“He should suit a lot of races here over distances from 6f to a mile, he is a real sprinter-miler type. He has not been bought for a particular client and we will look to syndicate him.”

McCullagh added: “He came highly recommended by his trainer, who loved him every morning and evening. I have to give special mention to Will Johnson, who spent time in Newmarket as assistant to trainer Roger Varian. Will has put a lot of work into the catalogue and it is great to have someone with his knowledge of racing in the region.

“To have a horse from such an organisation is Juddmonte Farms speaks for itself – Old Flame has just two dams on the page and has a stallion’s pedigree.”

Old Flame is one of three winners out of the First Defence mare Lilyfire, whose stakes-winning half-sister Tantina foaled Cityscape and Bated Breath and is the granddam of Logician.

On a day where Australian participation propelled the top end of the market, Johnny McKeever also went to 230,000gns for the 93-rated King Of Clubs and Chester Vase hero Youth Spirit, both on behalf of Gai Waterhouse and Adrian Bott.

King Of Clubs, a three-year-old son of Intello has been steadily progressive for Hughie Morrison this season, winning two races including his penultimate start at Sandown.

“He is a lovely horse, Robbie Waterhouse liked the form, I liked the horse and Hughie Morrison recommended him,” said McKeever. “It is the same formula we have always used – find the horse we like, with the right form, with the right rating, between 95 and 110 – and hope he or she adapts to Australia. We think this is a horse who looks like he will make a nice stayer in Australia.

“They are hard to come by and there are only a few in this sale. We are all sharing them around, I think!”

Youth Spirit has been highly tried by Andrew Balding since his Chester Vase win but has run creditably on several occasions, notably when placed in the Great Voltigeur Stakes at York.

“I am really believe that he is the best value horse in the sale,” said McKeever. “And, on price, I think he is the best value horse I have bought for about 10 years! I am extremely excited about that… I have been trying to buy the horse all year. There has been a lot of activity from Australia to buy this horse privately and for various reasons the sale did not quite happen.
“His level of form is outstanding, he is by Camelot and he is such a beautiful looking horse. He has absolutely everything going for him. I am surprised, delighted and thrilled – I am very satisfied that is my buy of the year.”

Youth Spirit wins the Chester Vase. Photo – Hugh Routledge

Annabel Neasham, meanwhile, will take charge of Matthew Flinders following his sale for 230,000gns to Stuart Boman of Blandford Bloodstock.

A two-time winner for Ed Walker, Stuart Stuckey’s homebred son of Siyouni ran second in this year’s Listed City Plate Stakes at Chester.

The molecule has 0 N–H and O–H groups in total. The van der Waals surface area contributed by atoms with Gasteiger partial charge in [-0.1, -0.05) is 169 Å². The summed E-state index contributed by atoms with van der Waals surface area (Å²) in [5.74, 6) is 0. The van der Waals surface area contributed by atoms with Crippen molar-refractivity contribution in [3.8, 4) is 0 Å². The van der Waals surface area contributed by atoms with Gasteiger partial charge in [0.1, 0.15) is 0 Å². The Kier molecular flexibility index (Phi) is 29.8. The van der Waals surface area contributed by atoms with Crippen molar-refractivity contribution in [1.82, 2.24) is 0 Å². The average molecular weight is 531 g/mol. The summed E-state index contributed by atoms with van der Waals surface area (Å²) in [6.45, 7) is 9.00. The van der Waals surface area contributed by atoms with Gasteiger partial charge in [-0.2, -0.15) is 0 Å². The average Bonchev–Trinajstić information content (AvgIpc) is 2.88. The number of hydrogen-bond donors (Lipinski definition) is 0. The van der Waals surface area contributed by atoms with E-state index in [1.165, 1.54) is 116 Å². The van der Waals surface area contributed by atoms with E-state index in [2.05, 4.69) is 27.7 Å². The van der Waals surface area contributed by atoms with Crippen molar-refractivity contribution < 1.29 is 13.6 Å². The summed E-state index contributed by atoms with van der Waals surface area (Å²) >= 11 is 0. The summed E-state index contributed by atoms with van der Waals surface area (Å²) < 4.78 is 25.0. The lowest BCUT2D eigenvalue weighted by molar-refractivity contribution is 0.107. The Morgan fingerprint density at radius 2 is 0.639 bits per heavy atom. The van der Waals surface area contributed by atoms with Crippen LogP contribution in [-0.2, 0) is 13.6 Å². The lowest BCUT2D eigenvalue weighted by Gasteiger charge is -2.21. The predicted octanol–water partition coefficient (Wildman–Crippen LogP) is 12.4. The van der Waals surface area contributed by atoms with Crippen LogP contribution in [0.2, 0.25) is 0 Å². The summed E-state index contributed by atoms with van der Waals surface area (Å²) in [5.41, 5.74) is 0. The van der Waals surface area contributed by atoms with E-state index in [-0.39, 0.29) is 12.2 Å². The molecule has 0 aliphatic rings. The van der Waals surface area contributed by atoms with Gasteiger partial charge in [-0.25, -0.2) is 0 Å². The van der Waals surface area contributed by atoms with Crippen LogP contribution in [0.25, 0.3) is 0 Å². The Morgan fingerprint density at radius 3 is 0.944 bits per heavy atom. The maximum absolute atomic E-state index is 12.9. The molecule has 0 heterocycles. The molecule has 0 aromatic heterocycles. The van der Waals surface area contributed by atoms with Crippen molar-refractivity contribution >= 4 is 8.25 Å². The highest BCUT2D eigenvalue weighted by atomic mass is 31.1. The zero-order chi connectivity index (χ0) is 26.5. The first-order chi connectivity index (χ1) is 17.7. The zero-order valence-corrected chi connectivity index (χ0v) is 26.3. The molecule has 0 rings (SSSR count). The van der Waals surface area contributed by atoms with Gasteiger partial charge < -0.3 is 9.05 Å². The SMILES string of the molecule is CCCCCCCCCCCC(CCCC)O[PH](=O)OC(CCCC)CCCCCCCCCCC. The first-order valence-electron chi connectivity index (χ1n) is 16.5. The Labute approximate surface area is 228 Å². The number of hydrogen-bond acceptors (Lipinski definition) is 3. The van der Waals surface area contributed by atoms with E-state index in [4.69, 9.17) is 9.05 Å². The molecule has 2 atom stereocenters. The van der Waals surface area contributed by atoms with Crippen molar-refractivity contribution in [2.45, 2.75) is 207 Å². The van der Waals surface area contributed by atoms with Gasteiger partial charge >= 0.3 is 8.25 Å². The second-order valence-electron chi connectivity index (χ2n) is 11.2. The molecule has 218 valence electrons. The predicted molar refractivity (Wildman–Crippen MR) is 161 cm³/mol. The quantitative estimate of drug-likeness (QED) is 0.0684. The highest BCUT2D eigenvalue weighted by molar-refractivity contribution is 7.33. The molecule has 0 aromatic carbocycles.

“This is my second purchase for Annabel at this sale, the first one was obviously very successful!” said Boman, alluding to last year’s purchase of subsequent Group 1 winner Zaaki. “It is going to be a hard act to follow but we wanted to target what we felt could be one of the nicest horses for Australia.

“His ability is far better than what the form book shows. He is a horse who constantly travels best of all, in any field he is in. I spoke with Ed Walker and I think he has probably felt he has had a Group horse on his hands for a long time – he wanted him to win his big handicap but he never had his day. The handicapper then forced his hands by raising the horse’s mark so high. He ran so well at Chester [July 10] leading into the Balmoral Handicap this month and put in another good run there [when fifth].

“He is thoroughly consistent, runs to a very high Timeform rating all the time, he is a strong travelling horse and should really suit Australia with the firm ground. There are also a lot of races for him in his distance range.”

Matthew Flinders: sold to continue his career with Annabel Neasham. Photo – Tattersalls

Among the jumps community, agent Joseph Logan is looking forward to seeing how 225,000gns purchase Pied Piper fares this winter in a juvenile hurdling campaign with Gordon Elliott.

Purchased on behalf of Andrew and Gemma Brown, the New Approach gelding arrived at the sale with a career high mark of 96 following an impressive four-length success at Leicester for John and Thady Gosden. 

“Pied Piper has been bought by Andrew and Gemma Brown, who have a string of horses with Gordon,” said Logan. “The horse will go juvenile hurdling this winter – he won well last time on softer ground and looks to have a good profile to go hurdling – and will run back on Flat next summer. He will be a dual purpose type. 

“I saw some videos of him and Gordon saw him at Tattersalls and really loved him.”

The sale concludes tomorrow from 9.30am.